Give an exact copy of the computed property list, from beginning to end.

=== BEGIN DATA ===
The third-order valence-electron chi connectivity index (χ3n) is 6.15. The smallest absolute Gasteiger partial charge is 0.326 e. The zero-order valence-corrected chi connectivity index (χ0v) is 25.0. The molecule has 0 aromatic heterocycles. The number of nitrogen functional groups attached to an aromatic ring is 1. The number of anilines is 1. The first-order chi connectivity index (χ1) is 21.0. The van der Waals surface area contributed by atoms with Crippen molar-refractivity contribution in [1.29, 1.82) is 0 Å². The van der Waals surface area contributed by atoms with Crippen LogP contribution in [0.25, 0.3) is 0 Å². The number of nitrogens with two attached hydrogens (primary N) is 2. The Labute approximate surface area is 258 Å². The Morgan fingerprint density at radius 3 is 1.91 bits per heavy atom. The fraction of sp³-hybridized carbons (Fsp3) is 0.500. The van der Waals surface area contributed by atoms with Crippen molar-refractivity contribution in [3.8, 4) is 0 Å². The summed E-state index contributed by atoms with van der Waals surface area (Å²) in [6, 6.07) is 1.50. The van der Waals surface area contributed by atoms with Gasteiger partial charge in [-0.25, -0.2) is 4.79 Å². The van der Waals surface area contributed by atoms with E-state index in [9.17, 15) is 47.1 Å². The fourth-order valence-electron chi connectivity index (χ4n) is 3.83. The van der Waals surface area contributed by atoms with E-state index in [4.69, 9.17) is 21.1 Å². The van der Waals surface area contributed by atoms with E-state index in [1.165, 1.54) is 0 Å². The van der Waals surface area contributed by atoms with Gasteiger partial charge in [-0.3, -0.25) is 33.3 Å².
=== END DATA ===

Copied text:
The third-order valence-electron chi connectivity index (χ3n) is 6.15. The smallest absolute Gasteiger partial charge is 0.326 e. The zero-order valence-corrected chi connectivity index (χ0v) is 25.0. The molecule has 0 aromatic heterocycles. The number of nitrogen functional groups attached to an aromatic ring is 1. The number of anilines is 1. The first-order chi connectivity index (χ1) is 21.0. The van der Waals surface area contributed by atoms with Crippen molar-refractivity contribution in [1.29, 1.82) is 0 Å². The van der Waals surface area contributed by atoms with Crippen LogP contribution in [0.25, 0.3) is 0 Å². The number of nitrogens with two attached hydrogens (primary N) is 2. The Labute approximate surface area is 258 Å². The Morgan fingerprint density at radius 3 is 1.91 bits per heavy atom. The fraction of sp³-hybridized carbons (Fsp3) is 0.500. The van der Waals surface area contributed by atoms with Crippen molar-refractivity contribution in [3.8, 4) is 0 Å². The summed E-state index contributed by atoms with van der Waals surface area (Å²) in [6, 6.07) is 1.50. The van der Waals surface area contributed by atoms with Gasteiger partial charge in [-0.25, -0.2) is 4.79 Å². The van der Waals surface area contributed by atoms with E-state index in [9.17, 15) is 47.1 Å². The fourth-order valence-electron chi connectivity index (χ4n) is 3.83. The van der Waals surface area contributed by atoms with E-state index in [4.69, 9.17) is 21.1 Å². The van der Waals surface area contributed by atoms with E-state index in [1.165, 1.54) is 0 Å². The van der Waals surface area contributed by atoms with Gasteiger partial charge in [-0.3, -0.25) is 33.3 Å².